That last part is a total lie, btw. You get your usual tired jokes and awful puns. You know you love it.
Anyway, let's get to it!
Selfie: The internet decided that this show was going to be terrible months before it even aired. After all, the main character, Eliza, is pretty much a walking example/cliche of everything that is wrong with our narcissistic, self-involved, tech-obsessed culture (despite being portrayed by the delightful Karen Gillan from Doctor Who). And based on the first 5 minutes, which were to be perfectly honest, horrifying, I would agree with the internet. But then a weird thing happened: Eliza (and the show) displayed some moments of genuine pathos that hit me in the gut. And then all of a sudden, I was rooting for Eliza to get her shit together and you know, become a real and likeable person.
Selfie is based on the play Pygamalion (though you are probably more familiar with the musical, My Fair Lady). In this version, Eliza seeks out the "rebranding" skills of her coworker and marketing expert, Henry, to teach her how to connect with people and make real friends...rather than just friending people on social media. What is surprising (and smart) is that Henry isn't set up as an all-knowing perfect example of normal humanity. In his own way, Henry is just as incapable as Eliza when it comes to making connections, so you know--they'll be able to learn from each other. I know, it sounds lame and it's definitely not an original idea, but Karen Gillan and John Cho are inherently likeable and I'll keep watching for now.
Rex Harrison and Audrey Hepburn they ain't.
Bottomline: If you can look past the vulgarity, there's some real meat and emotion to this story about the difficulty of connecting with others in our self-absorbed culture. Karen Gillan and John Cho are also both great in their respective roles. Selfie airs Tuesdays at 8:00 on ABC.
Gracepoint: The consensus on this one seems to be a general feeling of "....but why?" For those not in the know, Gracepoint is an Americanization of the British mystery series Broadchurch, about the murder of a young boy in an English village. In typical BBC fashion, the British version was nuanced, well-acted, and focused on not only the whodunnit aspect of the story, but also the secrets everyone in the small town kept from one another.
Usually when a British import is adapted for American television, people who are fans of the original wail and rend their garments lamenting how much worse the US show is in comparison to the British one. That's not the case here--Gracepoint is similarly atmospheric, similarly well-acted, and well, similarly everything good about Broadchurch. In fact, THAT's the problem. Gracepoint appears to be almost a shot for shot remake of Broadchurch--including the brilliant long tracking shot in the early minutes of the first episode that introduce the main players in the mystery.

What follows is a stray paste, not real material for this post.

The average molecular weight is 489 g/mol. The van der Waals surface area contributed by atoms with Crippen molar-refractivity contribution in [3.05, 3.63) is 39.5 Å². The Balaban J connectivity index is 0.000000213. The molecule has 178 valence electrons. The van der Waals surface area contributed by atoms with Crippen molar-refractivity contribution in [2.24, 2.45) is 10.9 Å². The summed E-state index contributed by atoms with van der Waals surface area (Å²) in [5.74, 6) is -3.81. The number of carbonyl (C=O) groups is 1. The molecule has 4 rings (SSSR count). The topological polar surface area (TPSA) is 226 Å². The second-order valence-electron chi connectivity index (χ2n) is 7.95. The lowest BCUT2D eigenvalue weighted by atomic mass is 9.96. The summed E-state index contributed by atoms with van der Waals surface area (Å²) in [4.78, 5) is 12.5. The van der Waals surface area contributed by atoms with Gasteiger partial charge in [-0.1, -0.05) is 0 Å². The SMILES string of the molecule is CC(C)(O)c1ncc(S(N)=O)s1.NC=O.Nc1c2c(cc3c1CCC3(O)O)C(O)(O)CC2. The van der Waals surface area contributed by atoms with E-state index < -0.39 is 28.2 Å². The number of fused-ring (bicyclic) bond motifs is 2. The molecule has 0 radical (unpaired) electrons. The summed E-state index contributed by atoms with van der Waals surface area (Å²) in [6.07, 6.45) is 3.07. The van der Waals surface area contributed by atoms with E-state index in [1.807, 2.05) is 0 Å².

They even got David Tennant to reprise his role as the police detective in charge of the investigation, playing the exact same character, just with a cheesy American accent. Of course I don't know if the show will have the same killer as the British version, but to be honest, I'm not going to stick around to find out. I've seen this story already. I understand wanting to adapt the story for an American audience, especially given the high quality of the original, but as someone who has seen both, you gotta give me something new to keep me interested.
Even the actors are like, "why are we here?"
Bottomline: If you haven't seen Broadchurch, Gracepoint is a dramatic and intricate story about a murder in a small town with excellent acting, atmosphere, and twists and turns. If you have seen Broadchurch, then you've also seen Gracepoint. Gracepoint airs Thursday evenings at 9:00 on FOX.
It's too bad both the leads in this show are so annoying, because the supporting characters, especially girl best friend Amy (played by Jade Catta-Preta--a dead ringer for Lady Gaga when she looks normal), are actually really funny. But I don't think I can get past the cute. It's just trying too hard. Both the leads showed some promise of actual personality, but I'm not sticking with it to see if those hints of promise are explored.
Oh, and if I see one more show where the writers/producers try to make a gorgeous woman seem more "real" by having her unable to understand how a smart phone/email/Facebook work I am going to lose it and Hulk the fuck out.
She even bites her lower lip. You guys, I CANNOT EVEN.
Bottomline: Plays up every current rom-com cliche and the supporting actors deserve way better. Manhattan Love Story airs Tuesdays at 8:30 on ABC.
The Flash: One of my favorite pilots of the season, The Flash has a sense of fun that can be lacking in Arrow (don't get me wrong though--I love Arrow) but still maintains enough action and drama to keep your eyes glued to the television. It passed the smart phone test--meaning I wasn't reaching for my phone to fiddle with it while the show was on.
But it's not all fun and games, there's also an underlying sense of stakes and peril; I wouldn't be surprised if some of the characters from the pilot get bumped off in the coming season. Special bonus points for giving Tom Cavanagh a role he can really bite into (is he a good guy? A secret Evil Mastermind? I don't knoooooow!) and putting Jesse L. Martin back on my tv. Do you think he will sing in an upcoming musical episode? God, I hope so. This is a short review, but that's because I don't really have anything negative to say. The Flash is just good old-fashioned comic book fun.
"Wheeee, I'm super fast! And bouncy!"
Bottomline: The Flash impresses with its ability to combine the fun of superpowers with a real sense of darkness and danger for the characters. One of my favorites of the season, The Flash airs Tuesday evenings at 8:00 on the CW.